How an IMPCO Model 425 Mixer Works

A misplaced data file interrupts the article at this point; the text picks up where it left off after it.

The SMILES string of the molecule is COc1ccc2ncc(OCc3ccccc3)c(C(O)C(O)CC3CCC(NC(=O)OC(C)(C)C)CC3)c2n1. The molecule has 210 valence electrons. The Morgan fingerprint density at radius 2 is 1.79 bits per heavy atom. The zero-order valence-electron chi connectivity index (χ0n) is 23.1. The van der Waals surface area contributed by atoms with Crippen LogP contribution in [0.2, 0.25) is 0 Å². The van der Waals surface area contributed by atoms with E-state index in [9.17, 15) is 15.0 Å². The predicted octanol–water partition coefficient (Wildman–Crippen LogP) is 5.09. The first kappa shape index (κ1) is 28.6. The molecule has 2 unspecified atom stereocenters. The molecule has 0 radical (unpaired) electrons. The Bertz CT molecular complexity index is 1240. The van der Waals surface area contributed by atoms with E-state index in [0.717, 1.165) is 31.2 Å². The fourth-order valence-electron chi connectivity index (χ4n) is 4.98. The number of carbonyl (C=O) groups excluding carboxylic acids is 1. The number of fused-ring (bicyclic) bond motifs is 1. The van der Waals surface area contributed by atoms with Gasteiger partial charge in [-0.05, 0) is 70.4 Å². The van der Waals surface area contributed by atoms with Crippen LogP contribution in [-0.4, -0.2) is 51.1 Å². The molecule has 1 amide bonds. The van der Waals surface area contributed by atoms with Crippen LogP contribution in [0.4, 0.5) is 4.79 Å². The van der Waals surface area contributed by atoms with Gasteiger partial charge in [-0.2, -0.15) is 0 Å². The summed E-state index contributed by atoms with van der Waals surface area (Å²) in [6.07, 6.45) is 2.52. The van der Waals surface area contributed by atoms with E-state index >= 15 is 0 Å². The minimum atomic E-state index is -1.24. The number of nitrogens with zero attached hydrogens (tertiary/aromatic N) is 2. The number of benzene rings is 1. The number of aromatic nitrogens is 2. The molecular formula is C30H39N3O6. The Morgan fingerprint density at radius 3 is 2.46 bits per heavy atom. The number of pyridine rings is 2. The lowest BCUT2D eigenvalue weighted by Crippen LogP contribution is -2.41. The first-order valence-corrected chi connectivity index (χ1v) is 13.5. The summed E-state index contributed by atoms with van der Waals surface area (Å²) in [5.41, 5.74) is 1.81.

Propane gas from the converter flows through the main low-pressure fuel line to a valve inside the carb. This valve is your lean adjustment. There is a bolt on the back of the carb to adjust it. It is simply a door that opens and closes based on how far in and out you turn the bolt. This leads to the main valved port that goes up into the center of the air intake. Hanging from the top inside of the carb is a diaphragm connected to a steel plunger that goes down into the propane port. As vacuum increases, this diaphragm opens further and pulls the plunger off of the propane port letting more fuel in. The shape of the plunger is the main determining characteristic to affect performance of the carb. IMPCO did a lot of testing during the design phase of the carb to get max power and fuel economy out of this plunger. Idle speed is adjusted on the side of the carb. The adjustment screw is literally labeled with an arrow cast into the cover. As this screw is turned in, it acts on a lever that pushes against yet another diaphragm. As this diaphragm is opened further, more unregulated propane is dispersed into the engine at idle. A rebuild kit for these carbs consist of the two diaphragms mentioned above and costs roughly $40. On the off chance that something goes wrong with your carb, 99.9% of the time it is going to be one of these diaphragms since they are the only moving parts in the entire carb!